Worse is the quality of Last Week Tonight’s international coverage. Whether it was elections in Mexico or Italy, or Brexit, or Venezuela, more and more I found a cursory Wikipedia search or just my everyday news diet more illuminating. Everything has to be compared to Trump for no reason, and nuance is easily discarded when the American viewer is unlikely to know much on the topic. Oliver pointing out the Brexit border problem and then pivoting to “but it’s not just Northern Ireland, there’s also Dover!” kind of made my skin crawl when he could have done the full twenty minutes just on Brexit and the Irish border.

What I tuned in for was the journalism. When that’s gone, what’s left? There are the jokey jokes, which fall even more painfully on their face when there isn’t something interesting happening in the meantime. The John Oliver joke formula is basically unrelated cutaway gags: he’ll show a clip of something awful, and then say “that’s the craziest thing I’ve heard since…” or similar. He’ll often start an argument with the example, turning to the photo and saying “fuck you!” or what have you. Most of Oliver’s gags are unmemorable, and some are really bad: he once showed a clip of a female candidate saying you could rely on her to not whip her dick out in front of anyone – unlike her opponent – because she didn’t have one, and John Oliver said the person you could most rely on for that is Dickless Dennis. On the very rare occasion he delivers something with actual teeth, it goes down badly in the studio. In a segment about robocalls, he said spoofing technology was the perfect metaphor for Senator Susan Collins: “it’s all about temporarily pretending to be one thing and then disappointing everyone when you reveal who you actually are.” And the audience booed. He made a joke at the expense of a “moderate” Republican on his liberal comedy news show, and the audience booed.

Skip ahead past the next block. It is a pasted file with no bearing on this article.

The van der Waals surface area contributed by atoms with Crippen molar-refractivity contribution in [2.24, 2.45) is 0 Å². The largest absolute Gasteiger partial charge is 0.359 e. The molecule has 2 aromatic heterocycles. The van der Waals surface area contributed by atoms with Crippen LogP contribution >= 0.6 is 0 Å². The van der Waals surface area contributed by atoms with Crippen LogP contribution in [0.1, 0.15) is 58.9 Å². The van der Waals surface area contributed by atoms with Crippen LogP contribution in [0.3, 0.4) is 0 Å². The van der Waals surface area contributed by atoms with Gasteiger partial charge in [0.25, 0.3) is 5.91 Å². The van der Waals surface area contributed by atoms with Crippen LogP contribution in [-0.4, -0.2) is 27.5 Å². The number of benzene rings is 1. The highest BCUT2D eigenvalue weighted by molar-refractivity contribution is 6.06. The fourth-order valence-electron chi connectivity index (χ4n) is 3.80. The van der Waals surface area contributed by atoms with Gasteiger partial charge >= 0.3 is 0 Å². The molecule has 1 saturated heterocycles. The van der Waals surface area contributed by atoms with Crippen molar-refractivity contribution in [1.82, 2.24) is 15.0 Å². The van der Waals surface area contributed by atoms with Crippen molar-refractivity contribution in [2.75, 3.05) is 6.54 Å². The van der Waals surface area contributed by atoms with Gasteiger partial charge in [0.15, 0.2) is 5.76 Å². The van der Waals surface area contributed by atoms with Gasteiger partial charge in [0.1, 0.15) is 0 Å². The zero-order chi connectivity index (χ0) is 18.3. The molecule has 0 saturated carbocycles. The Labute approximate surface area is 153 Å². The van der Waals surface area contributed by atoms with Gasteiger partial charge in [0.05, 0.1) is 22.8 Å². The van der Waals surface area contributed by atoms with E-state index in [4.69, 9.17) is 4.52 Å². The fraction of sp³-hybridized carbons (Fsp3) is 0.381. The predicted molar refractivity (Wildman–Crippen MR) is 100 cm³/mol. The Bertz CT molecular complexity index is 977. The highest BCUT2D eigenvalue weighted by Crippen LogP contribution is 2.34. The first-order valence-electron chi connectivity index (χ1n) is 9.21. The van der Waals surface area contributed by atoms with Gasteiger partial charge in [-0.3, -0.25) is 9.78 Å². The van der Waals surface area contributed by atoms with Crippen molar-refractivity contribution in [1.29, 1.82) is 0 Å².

Because that’s not what people want from Last Week Tonight, not in This Age of Trump. John Oliver was never a particularly leftist voice – there’s a reason his criminal justice series never quite connects the dots and points towards abolitionism – but in those early seasons, he was willing to call out Democrats for their crimes, like Obama’s drones program or his mistreatment of whistle-blowers like Edward Snowden. But new battle lines have been drawn. Now the only political narrative in town is Trump vs. Everyone Else, and so complex issues like automation or international trade agreements or the politics of entire other countries must be filtered through Trump vs. Everyone Else. And what gets lost is revelation. What gets lost is feeling like you learn something about the state of the world. What gets lost is a point of view more than Against Trump.

Since Last Week Tonight first aired, the landscape of late night TV has changed dramatically. Stephen Colbert, another Daily Show alum, is hosting Late Night, and it’s almost all liberal political commentary, because I mean, it’s Colbert. Seth Meyers does a weekly segment called A Closer Look which is basically a miniature Last Week Tonight. Samantha Bee and Hasan Minhaj have their own shows. The Daily Show, now hosted by Trevor Noah, is still on the air, even though it sucks so bad that it does jokes about how a war between India and Pakistan would be really entertaining because it would be like a Bollywood movie or whatever. Late night TV has been remade in John Oliver’s image. And I hate it.

Last Week’s Tonight’s fingerprints are all over the current state of late night, and it’s all the wrong fingerprints. Last Week Tonight and the rest of late night have bended towards one another, picking up the worst of one another’s habits. The result is an endless sea of reactive, shallow news-comedy about Trump vs. Everyone Else, and it’d be one thing if any of them managed to land a Trump joke even once, but they never do.